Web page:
TAMPA — Transit officials say they've done their best to ensure that projected costs for Hillsborough County's proposed light rail system won't rise dramatically in the future.
But cost estimates already have spiked since county commissioners agreed this summer to ask voters if they support a 1-cent sales tax to pay for rail, more bus routes and road work.
Projections by the county's Metropolitan Planning Organization put the construction costs for a new light rail system — the figure commissioners considered — at $70 million per mile.
Now, Hillsborough Area Regional Transit officials say the cost likely will be $85 million to $120 million per mile, based on an analysis issued two weeks ago that doesn't consider inflation.
"I think that's a consistent pattern and it's occurred in city after city," said Martin Wachs, who supervises transportation research at Rand Corp., a nonpartisan, nonprofit think tank.
Officials with HART, which will run the trains, say the earlier estimate was made largely using the experience of other cities. The new numbers reflect a more localized analysis that revealed needed bridges and land purchases that could prove costly.
It builds in big contingencies for cost overruns, they say. Still, they acknowledge that the best estimates will come later, when paths are selected and engineering work is done.
So how should voters view the numbers as they cast ballots?
"Our numbers are more conservative," said David Armijo, HART's executive director. "All this . . . analysis does is give you a back-of-the-envelope number."
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Rail planners often use the word "conservative" to suggest they are considering every precaution in calculating costs.
Critics argue their estimates prove to be anything but that, with actual costs ending up much higher than figures that are initially sold to the public. They quote multiple studies that argue costs for rail are consistently underestimated, and ridership is overestimated.
Rail advocates say that those studies are old and that transportation planners are now better at hitting their targets.
"Those have been debunked," said Bill Millar, president of the American Public Transportation Association.
He pointed to several bits of more favorable research. A common theme: that a fairer starting point for judging estimates comes after the engineering is done.
But that doesn't help voters, since those figures come long after they decide.
"It think that means people need to be cautious and skeptical of those figures," said Wachs, who has studied transportation projects and urban planning for three decades as a former professor at the University of California at Berkeley and UCLA.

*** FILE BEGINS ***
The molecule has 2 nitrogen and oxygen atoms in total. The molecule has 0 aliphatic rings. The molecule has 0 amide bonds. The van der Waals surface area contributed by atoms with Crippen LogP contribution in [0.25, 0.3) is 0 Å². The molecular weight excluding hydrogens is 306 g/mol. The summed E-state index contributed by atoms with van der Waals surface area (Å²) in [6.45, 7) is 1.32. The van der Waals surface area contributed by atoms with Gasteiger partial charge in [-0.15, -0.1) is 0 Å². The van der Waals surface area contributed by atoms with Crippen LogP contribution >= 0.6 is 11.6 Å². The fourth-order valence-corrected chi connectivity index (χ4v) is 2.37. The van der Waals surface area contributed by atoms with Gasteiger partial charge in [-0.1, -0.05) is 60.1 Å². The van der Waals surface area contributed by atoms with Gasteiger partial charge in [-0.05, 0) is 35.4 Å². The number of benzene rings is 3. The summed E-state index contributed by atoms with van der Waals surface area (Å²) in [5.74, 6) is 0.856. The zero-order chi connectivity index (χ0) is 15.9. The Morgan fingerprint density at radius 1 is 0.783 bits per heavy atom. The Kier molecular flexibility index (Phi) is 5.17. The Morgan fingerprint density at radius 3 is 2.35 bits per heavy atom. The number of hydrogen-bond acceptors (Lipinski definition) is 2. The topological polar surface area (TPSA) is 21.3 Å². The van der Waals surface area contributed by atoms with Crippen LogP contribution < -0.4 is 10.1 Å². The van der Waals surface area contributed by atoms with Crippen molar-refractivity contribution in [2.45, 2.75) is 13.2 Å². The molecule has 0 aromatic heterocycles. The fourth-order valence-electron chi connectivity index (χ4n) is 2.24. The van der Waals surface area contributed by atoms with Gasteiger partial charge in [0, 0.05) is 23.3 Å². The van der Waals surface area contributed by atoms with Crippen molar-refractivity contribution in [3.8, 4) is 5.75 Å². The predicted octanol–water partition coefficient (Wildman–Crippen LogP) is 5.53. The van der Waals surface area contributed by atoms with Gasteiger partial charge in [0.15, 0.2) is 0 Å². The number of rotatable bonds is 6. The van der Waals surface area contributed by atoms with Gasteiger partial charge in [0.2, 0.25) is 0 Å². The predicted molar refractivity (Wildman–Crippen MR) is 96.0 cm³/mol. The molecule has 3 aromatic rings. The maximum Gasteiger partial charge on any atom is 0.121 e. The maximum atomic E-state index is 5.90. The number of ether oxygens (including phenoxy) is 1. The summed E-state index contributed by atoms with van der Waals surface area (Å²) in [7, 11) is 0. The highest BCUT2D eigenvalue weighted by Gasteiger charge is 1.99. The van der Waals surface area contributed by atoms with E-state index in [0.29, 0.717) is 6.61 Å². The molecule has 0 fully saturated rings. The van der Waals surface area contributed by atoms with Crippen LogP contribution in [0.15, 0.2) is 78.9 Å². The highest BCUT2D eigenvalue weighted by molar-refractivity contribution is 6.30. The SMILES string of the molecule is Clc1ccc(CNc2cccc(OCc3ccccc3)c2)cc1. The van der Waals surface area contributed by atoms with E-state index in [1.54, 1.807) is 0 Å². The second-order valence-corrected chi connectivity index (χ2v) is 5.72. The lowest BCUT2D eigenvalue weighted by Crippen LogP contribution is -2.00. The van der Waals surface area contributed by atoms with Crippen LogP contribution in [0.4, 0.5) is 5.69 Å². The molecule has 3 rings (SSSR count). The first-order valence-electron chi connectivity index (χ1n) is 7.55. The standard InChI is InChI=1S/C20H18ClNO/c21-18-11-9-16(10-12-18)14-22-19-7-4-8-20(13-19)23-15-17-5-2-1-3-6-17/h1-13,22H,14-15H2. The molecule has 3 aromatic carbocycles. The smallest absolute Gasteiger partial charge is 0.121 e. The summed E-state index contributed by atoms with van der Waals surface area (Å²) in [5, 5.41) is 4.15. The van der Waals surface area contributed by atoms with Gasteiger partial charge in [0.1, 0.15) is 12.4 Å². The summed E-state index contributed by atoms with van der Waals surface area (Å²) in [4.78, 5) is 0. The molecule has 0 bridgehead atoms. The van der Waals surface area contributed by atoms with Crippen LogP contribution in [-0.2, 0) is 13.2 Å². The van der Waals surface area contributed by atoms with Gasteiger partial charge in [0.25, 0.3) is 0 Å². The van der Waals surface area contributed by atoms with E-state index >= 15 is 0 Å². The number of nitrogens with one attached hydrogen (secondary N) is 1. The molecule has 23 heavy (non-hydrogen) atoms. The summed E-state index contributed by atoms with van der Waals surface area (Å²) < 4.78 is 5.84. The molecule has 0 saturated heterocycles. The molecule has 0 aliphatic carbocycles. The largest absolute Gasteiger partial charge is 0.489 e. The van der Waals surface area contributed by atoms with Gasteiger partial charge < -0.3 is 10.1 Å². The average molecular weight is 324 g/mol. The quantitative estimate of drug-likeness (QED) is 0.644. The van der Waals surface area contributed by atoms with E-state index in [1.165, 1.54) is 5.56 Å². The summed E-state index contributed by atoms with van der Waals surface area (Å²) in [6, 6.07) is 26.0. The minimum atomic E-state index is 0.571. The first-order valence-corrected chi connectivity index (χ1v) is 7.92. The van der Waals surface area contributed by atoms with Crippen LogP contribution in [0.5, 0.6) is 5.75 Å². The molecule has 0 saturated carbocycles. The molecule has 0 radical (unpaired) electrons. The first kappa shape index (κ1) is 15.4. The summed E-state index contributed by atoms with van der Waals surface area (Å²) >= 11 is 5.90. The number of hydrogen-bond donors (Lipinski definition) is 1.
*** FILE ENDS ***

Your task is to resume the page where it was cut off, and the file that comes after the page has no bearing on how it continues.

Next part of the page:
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When MPO planners developed their projections in 2008, they looked at the actual cost of nine recent rail projects in six cities and adjusted for inflation.
HART initially estimated that the sales tax hike would spur $15 billion in transit spending over 30 years, including federal and state contributions. Of that, about half would go to build, run and pay debt on the rail system.
The first two lines would connect downtown Tampa to points north and west. Plans call for later extensions to South Tampa, Brandon and Westchase, with links to neighboring counties.
The new HART analysis projects capital costs alone for the first two legs of $2.8 billion.
"From what I've seen of their numbers, they seem to be very, very conservative," said Beth Alden, a multimodal systems group leader for the MPO who helped oversee the formation of the earlier projections.
The new estimates assume the first two legs will run farther than anticipated initially. The numbers reflect many unknowns, and HART officials say they have assumed worst-case scenarios as they seek to fill in the blanks.
Mary Shavalier, HART's planning chief, said there is reason to believe that cost projections could actually come down. Recent rail projects elsewhere were built when steel and concrete prices were rising rapidly, and construction is now less expensive in a weak economy.
The estimates also contain a contingency for 50 percent overruns on land costs. If the rail lines run on state land along Interstate 275, land costs would be nil. And if the route between downtown Tampa and West Shore Boulevard coincides with a planned interstate expansion, engineering and construction costs could be shared, she said.
Armijo, the HART executive director, noted that the last time Hillsborough got close to pursuing light rail in 2002, the cost per mile projection was roughly $40 million. His parenthetical question: What's the cost of pushing off rail until some date in the future?
"Delaying things will only raise the costs," he said.
Times researcher John Martin contributed to this report. Bill Varian can be reached at (813) 226-3387 or firstname.lastname@example.org.